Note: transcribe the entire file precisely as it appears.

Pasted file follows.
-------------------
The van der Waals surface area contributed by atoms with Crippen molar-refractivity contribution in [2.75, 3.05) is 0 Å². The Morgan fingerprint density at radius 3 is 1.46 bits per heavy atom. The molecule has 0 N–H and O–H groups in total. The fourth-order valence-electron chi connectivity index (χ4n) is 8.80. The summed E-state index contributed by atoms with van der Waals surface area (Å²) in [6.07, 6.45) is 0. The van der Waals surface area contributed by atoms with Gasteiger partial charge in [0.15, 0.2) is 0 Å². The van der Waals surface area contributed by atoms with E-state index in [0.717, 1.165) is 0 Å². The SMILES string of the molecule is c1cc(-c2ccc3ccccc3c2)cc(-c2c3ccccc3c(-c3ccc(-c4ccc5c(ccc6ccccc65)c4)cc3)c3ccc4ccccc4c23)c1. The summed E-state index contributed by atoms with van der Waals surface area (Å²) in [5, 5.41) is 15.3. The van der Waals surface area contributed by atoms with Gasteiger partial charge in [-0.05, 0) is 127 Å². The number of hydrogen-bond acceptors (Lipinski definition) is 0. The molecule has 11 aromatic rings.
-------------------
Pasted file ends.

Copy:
The van der Waals surface area contributed by atoms with Crippen molar-refractivity contribution in [2.75, 3.05) is 0 Å². The Morgan fingerprint density at radius 3 is 1.46 bits per heavy atom. The molecule has 0 N–H and O–H groups in total. The fourth-order valence-electron chi connectivity index (χ4n) is 8.80. The summed E-state index contributed by atoms with van der Waals surface area (Å²) in [6.07, 6.45) is 0. The van der Waals surface area contributed by atoms with Gasteiger partial charge in [0.15, 0.2) is 0 Å². The van der Waals surface area contributed by atoms with E-state index in [0.717, 1.165) is 0 Å². The SMILES string of the molecule is c1cc(-c2ccc3ccccc3c2)cc(-c2c3ccccc3c(-c3ccc(-c4ccc5c(ccc6ccccc65)c4)cc3)c3ccc4ccccc4c23)c1. The summed E-state index contributed by atoms with van der Waals surface area (Å²) in [5, 5.41) is 15.3. The van der Waals surface area contributed by atoms with Gasteiger partial charge in [-0.05, 0) is 127 Å². The number of hydrogen-bond acceptors (Lipinski definition) is 0. The molecule has 11 aromatic rings.